MRA urges FG to implement UN resolution on safety of journalists

THE Media Rights Agenda (MRA) has called on the Federal government of Nigeria to implement the United Nations Human Rights Council Resolution on Safety of Journalists.

MRA made the call in a statement issued in Lagos state and made available to The ICIR on Wednesday.

Edetaen Ojo, the Executive Director of MRA in the statement said the resolution with code A/HRC/45/L.42/Rev.1, was introduced by Austria and adopted by a consensus of the 47-member UN Human Rights Council at its 45th Regular Session, which ends on Wednesday in Geneva, Switzerland.

Ojo said the Federal Government should give full effect to its provisions, including bringing all its laws, policies and practices into compliance with its obligations under international human rights law, as required by the resolution.

“This latest resolution by the Human Rights Council on the safety of journalists is clear and comprehensive guidance to governments around the world, including the Nigerian Government, on the concrete actions they need to take to protect their journalists and media communities given the invaluable service they provide to their societies; to keep their citizens properly informed, and to fulfil their obligations under international human rights law as far as media freedom is concerned,” said Ojo.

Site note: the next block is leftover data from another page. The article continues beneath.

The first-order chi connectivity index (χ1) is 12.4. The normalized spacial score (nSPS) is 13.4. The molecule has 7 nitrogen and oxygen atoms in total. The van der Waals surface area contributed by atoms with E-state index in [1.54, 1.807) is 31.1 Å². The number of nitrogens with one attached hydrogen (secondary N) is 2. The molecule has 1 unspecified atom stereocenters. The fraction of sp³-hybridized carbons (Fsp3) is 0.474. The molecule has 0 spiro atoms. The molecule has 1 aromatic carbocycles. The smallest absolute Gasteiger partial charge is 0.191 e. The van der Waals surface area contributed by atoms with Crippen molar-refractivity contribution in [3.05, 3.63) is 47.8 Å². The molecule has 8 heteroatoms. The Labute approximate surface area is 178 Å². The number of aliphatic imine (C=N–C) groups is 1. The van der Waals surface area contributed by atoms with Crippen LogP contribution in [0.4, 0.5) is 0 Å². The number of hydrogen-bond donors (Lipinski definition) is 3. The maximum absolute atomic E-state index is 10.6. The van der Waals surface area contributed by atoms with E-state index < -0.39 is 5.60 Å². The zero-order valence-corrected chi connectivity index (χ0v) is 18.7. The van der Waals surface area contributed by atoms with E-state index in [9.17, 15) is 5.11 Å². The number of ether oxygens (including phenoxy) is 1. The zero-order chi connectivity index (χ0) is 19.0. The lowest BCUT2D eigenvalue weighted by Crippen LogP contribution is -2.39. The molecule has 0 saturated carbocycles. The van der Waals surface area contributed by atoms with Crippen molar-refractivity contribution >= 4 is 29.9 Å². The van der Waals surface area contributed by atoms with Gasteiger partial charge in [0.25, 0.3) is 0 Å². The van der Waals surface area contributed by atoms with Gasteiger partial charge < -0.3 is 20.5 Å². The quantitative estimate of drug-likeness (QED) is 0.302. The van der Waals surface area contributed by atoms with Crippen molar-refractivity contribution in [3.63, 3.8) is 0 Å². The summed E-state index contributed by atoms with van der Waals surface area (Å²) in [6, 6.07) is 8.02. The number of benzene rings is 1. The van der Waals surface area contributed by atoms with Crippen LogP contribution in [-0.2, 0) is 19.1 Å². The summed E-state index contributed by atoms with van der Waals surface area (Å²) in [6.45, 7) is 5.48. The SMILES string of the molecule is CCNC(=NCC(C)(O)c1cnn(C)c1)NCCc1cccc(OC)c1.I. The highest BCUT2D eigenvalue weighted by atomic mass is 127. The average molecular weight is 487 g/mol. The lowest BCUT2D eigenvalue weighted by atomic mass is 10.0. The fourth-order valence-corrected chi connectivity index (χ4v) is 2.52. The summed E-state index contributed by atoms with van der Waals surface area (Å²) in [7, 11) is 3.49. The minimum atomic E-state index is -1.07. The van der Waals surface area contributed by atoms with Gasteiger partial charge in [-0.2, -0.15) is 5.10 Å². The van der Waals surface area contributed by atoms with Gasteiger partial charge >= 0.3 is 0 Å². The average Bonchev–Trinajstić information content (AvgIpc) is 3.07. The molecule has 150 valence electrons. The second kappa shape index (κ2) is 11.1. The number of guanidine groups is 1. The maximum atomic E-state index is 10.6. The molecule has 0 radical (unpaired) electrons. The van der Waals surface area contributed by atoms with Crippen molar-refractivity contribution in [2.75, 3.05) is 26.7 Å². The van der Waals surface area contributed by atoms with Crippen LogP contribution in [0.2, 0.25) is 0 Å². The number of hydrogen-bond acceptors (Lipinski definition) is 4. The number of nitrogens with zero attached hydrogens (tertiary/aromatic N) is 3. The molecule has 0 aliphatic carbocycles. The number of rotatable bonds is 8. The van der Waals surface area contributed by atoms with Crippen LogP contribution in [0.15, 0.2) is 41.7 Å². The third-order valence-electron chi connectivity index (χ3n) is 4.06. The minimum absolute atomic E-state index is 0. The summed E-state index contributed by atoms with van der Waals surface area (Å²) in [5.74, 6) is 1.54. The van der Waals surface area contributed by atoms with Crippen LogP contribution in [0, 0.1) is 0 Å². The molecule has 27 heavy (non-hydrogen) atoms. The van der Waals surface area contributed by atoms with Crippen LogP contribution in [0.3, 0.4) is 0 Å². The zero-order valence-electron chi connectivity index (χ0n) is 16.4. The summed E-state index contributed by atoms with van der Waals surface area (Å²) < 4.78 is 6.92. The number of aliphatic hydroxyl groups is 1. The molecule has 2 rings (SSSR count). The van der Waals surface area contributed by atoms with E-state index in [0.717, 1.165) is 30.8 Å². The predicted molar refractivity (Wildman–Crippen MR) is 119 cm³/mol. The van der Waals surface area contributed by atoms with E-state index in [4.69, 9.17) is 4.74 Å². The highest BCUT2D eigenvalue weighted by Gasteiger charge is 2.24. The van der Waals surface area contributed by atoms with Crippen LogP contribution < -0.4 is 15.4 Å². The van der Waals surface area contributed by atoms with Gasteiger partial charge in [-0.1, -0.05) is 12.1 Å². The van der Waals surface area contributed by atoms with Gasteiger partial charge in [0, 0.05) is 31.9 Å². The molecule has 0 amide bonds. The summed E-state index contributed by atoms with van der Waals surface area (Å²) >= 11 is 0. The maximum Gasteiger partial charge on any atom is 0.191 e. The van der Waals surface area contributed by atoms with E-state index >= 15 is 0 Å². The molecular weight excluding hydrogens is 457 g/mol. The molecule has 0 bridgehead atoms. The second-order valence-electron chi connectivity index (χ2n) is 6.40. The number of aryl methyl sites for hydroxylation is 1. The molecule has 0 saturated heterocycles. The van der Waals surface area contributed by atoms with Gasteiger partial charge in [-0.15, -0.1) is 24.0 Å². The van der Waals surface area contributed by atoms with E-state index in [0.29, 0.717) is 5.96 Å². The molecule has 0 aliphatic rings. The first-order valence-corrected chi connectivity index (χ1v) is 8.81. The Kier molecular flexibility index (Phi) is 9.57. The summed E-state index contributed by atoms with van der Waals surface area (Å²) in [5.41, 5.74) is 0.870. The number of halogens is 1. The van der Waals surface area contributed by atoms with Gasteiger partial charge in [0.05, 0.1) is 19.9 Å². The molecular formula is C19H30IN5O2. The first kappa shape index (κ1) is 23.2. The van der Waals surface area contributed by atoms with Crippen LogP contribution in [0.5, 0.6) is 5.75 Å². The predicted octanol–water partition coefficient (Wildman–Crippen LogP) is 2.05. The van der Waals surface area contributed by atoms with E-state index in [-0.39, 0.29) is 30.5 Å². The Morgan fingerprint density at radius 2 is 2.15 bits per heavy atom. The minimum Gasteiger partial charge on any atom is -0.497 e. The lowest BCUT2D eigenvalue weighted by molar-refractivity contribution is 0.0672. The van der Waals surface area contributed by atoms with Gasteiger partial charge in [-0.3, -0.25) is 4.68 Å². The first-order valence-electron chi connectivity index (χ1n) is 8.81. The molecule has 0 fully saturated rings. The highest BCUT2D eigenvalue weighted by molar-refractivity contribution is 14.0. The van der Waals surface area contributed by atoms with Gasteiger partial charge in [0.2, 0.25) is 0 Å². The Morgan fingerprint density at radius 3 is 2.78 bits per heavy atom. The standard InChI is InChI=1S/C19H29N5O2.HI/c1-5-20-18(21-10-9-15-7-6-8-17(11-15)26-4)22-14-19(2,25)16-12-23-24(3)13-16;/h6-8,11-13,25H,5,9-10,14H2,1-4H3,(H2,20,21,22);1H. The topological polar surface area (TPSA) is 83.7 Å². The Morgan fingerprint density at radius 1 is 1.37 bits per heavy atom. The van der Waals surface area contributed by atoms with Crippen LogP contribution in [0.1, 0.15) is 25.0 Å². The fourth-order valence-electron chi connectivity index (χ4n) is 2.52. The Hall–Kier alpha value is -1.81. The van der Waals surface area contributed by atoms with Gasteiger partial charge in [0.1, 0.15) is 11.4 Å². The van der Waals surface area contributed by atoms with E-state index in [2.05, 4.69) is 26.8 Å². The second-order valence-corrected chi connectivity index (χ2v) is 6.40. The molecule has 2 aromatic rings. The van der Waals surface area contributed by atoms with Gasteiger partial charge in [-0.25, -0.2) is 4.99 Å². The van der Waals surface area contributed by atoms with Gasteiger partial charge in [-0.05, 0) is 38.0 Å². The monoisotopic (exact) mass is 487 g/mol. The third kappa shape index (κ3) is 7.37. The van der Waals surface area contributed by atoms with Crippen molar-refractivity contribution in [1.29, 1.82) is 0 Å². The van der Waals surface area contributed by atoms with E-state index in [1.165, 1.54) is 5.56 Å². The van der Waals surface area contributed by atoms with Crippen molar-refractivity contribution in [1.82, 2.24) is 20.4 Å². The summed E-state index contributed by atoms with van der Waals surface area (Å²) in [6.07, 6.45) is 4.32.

According to Ojo, the Nigerian government should establish preventive mechanisms, such as an early warning and rapid response mechanism, to give journalists and media workers, when threatened, immediate access to authorities competent and adequately resourced to provide effective protective measures.




     

     

    He also urged the government to develop and implement strategies for combating impunity for attacks against journalists as well as accountability into the conduct of investigations on attacks on media workers.

    He further reiterated that the authority should take into account the specific role, exposure and vulnerability of journalists and media workers observing, monitoring, recording and reporting protests and assemblies, and protecting their safety and ensured that defamation and libel laws are not misused to censor journalists.

    “Cooperating with journalists, the media and civil society organizations to assess the damage that the COVID-19 pandemic is inflicting on the provision of vital information to the public and the sustainability of media environments, and to consider devising appropriate mechanisms to provide financial support to the media, including local journalism and investigative reporting, and to ensure that support is given without compromising editorial independence,” MRA advised.

    The Community to Protect Journalists (CPJ) had also called on the Nigerian government to scrap or amend the Nigeria Cyber Crimes Act to ensure it is not used to stifle the press.

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    Lukman Abolade is an Investigative reporter with The ICIR. Reach out to him via [email protected], on twitter @AboladeLAA and FB @Correction94

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